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RickD

looking for easy way to protect data of standard usb stick on my key chain

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RickD   

Hello all,

I'm looking for an easy way to password protect the data of the usb stick that is on my key chain (should work on at least any windows machine without special software on it). Doesn't have to be nsa grade protection , just not easy to use if i lose it and somebody finds it.

Until now i used an u3 stick with a build in partition loader and password option, but that one has become too small, and the new one doesn't have any kind of build in protection.

And rebuilding the new stick as a u3 seems to be hard if not impossible.

I still find it strange that these days regular usb sticsk don't come with some kind of hardware pin code option.

And most encrypted container software options are either not free or need to be installed on the host computer.

There are probably some good methods to do this out there, but so far i've not been able to locate them.

Any help on this is appreciated !

Regards,

Rick

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digip   

There is a tool similar to true crypt, can't remember the name, but you can create a hidden encrypted partition on the drive on NTFS for windows or EXT3/4 on Linux. You would then mount with the encrypting program and it will prompt for a password to show the contents of the files. You'd need to install the encrypting program on the hosts, but some are portable and can just be copied to the drive, or to be stealthy, put it on a separate thumb drive.

Edited by digip

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6 hours ago, digip said:

There is a tool similar to true crypt, can't remember the name, but you can create a hidden encrypted partition on the drive on NTFS for windows or EXT3/4 on Linux. You would then mount with the encrypting program and it will prompt for a password to show the contents of the files. You'd need to install the encrypting program on the hosts, but some are portable and can just be copied to the drive, or to be stealthy, put it on a separate thumb drive.

I was just talking to someone about having 2 USBs in a RAID 0. You can only access the data on a USB if you plug both in a specific position/port (or just have both of them in..).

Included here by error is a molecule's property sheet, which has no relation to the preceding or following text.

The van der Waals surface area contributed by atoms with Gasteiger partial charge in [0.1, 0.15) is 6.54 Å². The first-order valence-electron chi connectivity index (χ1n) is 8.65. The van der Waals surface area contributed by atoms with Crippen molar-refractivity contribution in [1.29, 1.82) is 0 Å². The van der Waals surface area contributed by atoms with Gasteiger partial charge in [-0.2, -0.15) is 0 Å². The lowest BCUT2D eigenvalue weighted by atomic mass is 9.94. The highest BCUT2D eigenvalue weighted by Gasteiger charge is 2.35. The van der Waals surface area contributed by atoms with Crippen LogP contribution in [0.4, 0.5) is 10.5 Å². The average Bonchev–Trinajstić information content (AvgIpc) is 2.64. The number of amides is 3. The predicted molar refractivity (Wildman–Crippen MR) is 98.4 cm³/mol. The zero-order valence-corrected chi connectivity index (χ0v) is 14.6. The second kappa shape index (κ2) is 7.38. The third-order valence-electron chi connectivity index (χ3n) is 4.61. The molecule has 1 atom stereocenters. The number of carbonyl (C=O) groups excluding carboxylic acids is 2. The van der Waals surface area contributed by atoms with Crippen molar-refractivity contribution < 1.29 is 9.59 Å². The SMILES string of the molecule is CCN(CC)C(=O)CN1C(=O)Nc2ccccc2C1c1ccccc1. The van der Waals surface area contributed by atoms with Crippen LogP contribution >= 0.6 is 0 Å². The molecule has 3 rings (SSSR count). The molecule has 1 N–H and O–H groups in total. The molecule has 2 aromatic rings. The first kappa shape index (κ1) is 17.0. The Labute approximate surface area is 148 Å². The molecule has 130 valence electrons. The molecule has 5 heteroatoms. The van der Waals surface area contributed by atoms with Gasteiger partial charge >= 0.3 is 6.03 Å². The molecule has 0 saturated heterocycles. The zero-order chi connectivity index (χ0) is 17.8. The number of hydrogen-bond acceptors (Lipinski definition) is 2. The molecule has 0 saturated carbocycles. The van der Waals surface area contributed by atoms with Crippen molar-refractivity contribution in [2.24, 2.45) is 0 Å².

But yeah, encrypting a USB like that is the way to go. You can create an AES encryption script with PowerShell or C or even VB as well.

Edited by Dave-ee Jones

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digip   
19 minutes ago, Dave-ee Jones said:

I was just talking to someone about having 2 USBs in a RAID 0. You can only access the data on a USB if you plug both in a specific position/port (or just have both of them in..).

But yeah, encrypting a USB like that is the way to go. You can create an AES encryption script with PowerShell or C or even VB as well.

Not sure you can RAID removable media, but that would be interesting to see how it worked. I don't see how it protects the data though. Partial file recovery still would expose some data with forensic tools. You'd want an encrypted file or container to really be effective, so RAID with encryption maybe, just not RAID by itself.

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Well, depending on the array type, there would be very little chance of getting data from the array. It would be corrupt if all USBs weren't present (pretty much stuffed if a USB dies).

But yeah, it wouldn't be as effective as encryption but if we're talking about forensics it's not like it's impenetrable either.

I think it's possible to put USBs in a RAID (just found this video), but trouble would be if a USB died or if the computer didn't have enough USB ports (or one was dead). Not cool.

This one makes a Mirrored Drive (RAID 1): https://www.techwalla.com/articles/how-to-use-usb-keys-as-raid-drives

I think you can get RAID USB Hubs as well (hardware RAID).

 

Edited by Dave-ee Jones

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digip   
29 minutes ago, Dave-ee Jones said:

Well, depending on the array type, there would be very little chance of getting data from the array. It would be corrupt if all USBs weren't present (pretty much stuffed if a USB dies).

But yeah, it wouldn't be as effective as encryption but if we're talking about forensics it's not like it's impenetrable either.